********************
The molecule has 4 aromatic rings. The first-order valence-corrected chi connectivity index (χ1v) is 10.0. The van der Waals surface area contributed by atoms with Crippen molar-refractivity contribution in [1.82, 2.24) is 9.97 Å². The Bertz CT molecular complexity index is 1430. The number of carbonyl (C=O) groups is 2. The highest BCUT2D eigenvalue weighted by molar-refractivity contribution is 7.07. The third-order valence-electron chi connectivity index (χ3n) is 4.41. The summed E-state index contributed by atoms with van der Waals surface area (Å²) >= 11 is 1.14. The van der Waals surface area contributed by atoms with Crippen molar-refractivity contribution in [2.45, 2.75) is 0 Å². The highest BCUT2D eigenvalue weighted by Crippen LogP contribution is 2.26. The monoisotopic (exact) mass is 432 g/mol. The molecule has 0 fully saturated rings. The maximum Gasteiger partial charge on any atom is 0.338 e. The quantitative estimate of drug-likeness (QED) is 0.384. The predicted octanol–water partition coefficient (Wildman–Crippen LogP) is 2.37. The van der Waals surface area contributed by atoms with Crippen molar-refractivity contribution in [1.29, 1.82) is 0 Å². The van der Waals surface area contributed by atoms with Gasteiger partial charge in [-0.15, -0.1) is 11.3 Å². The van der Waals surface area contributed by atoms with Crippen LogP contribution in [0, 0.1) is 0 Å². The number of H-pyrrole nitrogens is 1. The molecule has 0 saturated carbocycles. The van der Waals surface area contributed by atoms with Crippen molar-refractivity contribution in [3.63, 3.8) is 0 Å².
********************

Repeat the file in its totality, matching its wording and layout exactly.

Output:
The molecule has 4 aromatic rings. The first-order valence-corrected chi connectivity index (χ1v) is 10.0. The van der Waals surface area contributed by atoms with Crippen molar-refractivity contribution in [1.82, 2.24) is 9.97 Å². The Bertz CT molecular complexity index is 1430. The number of carbonyl (C=O) groups is 2. The highest BCUT2D eigenvalue weighted by molar-refractivity contribution is 7.07. The third-order valence-electron chi connectivity index (χ3n) is 4.41. The summed E-state index contributed by atoms with van der Waals surface area (Å²) >= 11 is 1.14. The van der Waals surface area contributed by atoms with Crippen molar-refractivity contribution in [2.45, 2.75) is 0 Å². The highest BCUT2D eigenvalue weighted by Crippen LogP contribution is 2.26. The monoisotopic (exact) mass is 432 g/mol. The molecule has 0 fully saturated rings. The maximum Gasteiger partial charge on any atom is 0.338 e. The quantitative estimate of drug-likeness (QED) is 0.384. The predicted octanol–water partition coefficient (Wildman–Crippen LogP) is 2.37. The van der Waals surface area contributed by atoms with Crippen molar-refractivity contribution in [1.29, 1.82) is 0 Å². The van der Waals surface area contributed by atoms with Gasteiger partial charge in [-0.15, -0.1) is 11.3 Å². The van der Waals surface area contributed by atoms with Crippen LogP contribution in [0, 0.1) is 0 Å². The number of H-pyrrole nitrogens is 1. The molecule has 0 saturated carbocycles. The van der Waals surface area contributed by atoms with Crippen molar-refractivity contribution in [3.63, 3.8) is 0 Å².